Despite an ongoing budget deficit, Gravois Arm Sewer District president Dave Taylor says the district is sound financially. The district board continues to fully fund its reserve account as well as replacement and maintenance account. Operational expenses are covered, he says.
"We are running a budget deficit, but that was anticipated because of the plant," Taylor says. "We had to get the plant going and online before we could expand into the rest of the district. We have been running a budget deficit, but if you look at the bottom line, at all the assets and everything, we're still ok, but we're going to be better off once we get the 500 new customers all online."
The district is currently in the midst of its third phase of construction in which some 500 users are being added. Once completed, the GASD will have close to 880 customers.
The district built a state-of-the-art treatment facility in its second phase which will easily be able to handle all of the new customers, plus the Village of Gravois Mills system will be directed to the new facility. The large new plant off Route P put the greatest expense on the front end of its mission to sewer the approximately 3,500 potential customers in the district.
Before getting into the phase 3 project, the board planned to spend about $29,000 per month with revenues totaling close to $20,000 per month.
In the first six months of the year, they have remained near those numbers. Some months are up from that and some down, according to Taylor, but overall it's about on target.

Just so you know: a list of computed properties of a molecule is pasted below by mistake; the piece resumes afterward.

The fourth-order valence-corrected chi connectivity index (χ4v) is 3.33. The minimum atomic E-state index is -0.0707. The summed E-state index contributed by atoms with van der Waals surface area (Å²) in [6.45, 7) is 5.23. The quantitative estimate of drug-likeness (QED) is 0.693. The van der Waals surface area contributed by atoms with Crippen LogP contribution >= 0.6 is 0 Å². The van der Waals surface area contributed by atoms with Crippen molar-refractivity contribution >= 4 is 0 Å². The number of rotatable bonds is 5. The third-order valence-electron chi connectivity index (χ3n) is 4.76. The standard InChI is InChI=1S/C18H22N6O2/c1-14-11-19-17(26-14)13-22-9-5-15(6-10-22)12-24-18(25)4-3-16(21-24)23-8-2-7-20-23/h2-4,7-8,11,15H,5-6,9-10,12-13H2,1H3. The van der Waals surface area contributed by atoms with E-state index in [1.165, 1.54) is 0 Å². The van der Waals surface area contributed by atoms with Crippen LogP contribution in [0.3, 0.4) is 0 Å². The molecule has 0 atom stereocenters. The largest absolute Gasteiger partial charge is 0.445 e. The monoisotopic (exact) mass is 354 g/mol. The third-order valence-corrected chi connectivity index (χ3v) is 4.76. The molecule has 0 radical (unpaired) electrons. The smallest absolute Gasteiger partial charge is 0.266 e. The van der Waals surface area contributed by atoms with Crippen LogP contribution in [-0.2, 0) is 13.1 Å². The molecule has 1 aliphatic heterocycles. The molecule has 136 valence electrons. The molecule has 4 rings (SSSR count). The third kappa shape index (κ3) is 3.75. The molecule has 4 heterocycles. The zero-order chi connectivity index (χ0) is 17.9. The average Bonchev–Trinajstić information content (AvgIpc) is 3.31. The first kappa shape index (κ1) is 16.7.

The monthly average for the first six months of the year is $20,150 in revenue and $29,490 in expenses.
As they near mid-September, the scheduled completion date of the project, and more customers come online and begin paying user fees, Taylor expects the financial situation to stabilize.
June revenues totaled about $21,000 and expenses around $27,000, beginning to show improvement from January when revenues were about $19,000 and expenses about $32,000. There were 351 customers at the beginning of the year and 444 in June, according to the district's six month financial report. The average monthly revenue per customer was $54.
Taylor says the budget issue is to some extent a "paper thing." The money that goes into the bond reserve fund and the replacement and extension fund are listed as an expenses, but the district still has that money, they're just under different accounts.
The Operation & Maintenance fund had about $35,000 in it as of June 30. The Bond Reserve had approximately $54,625 and the Replacement & Extension around $36,860.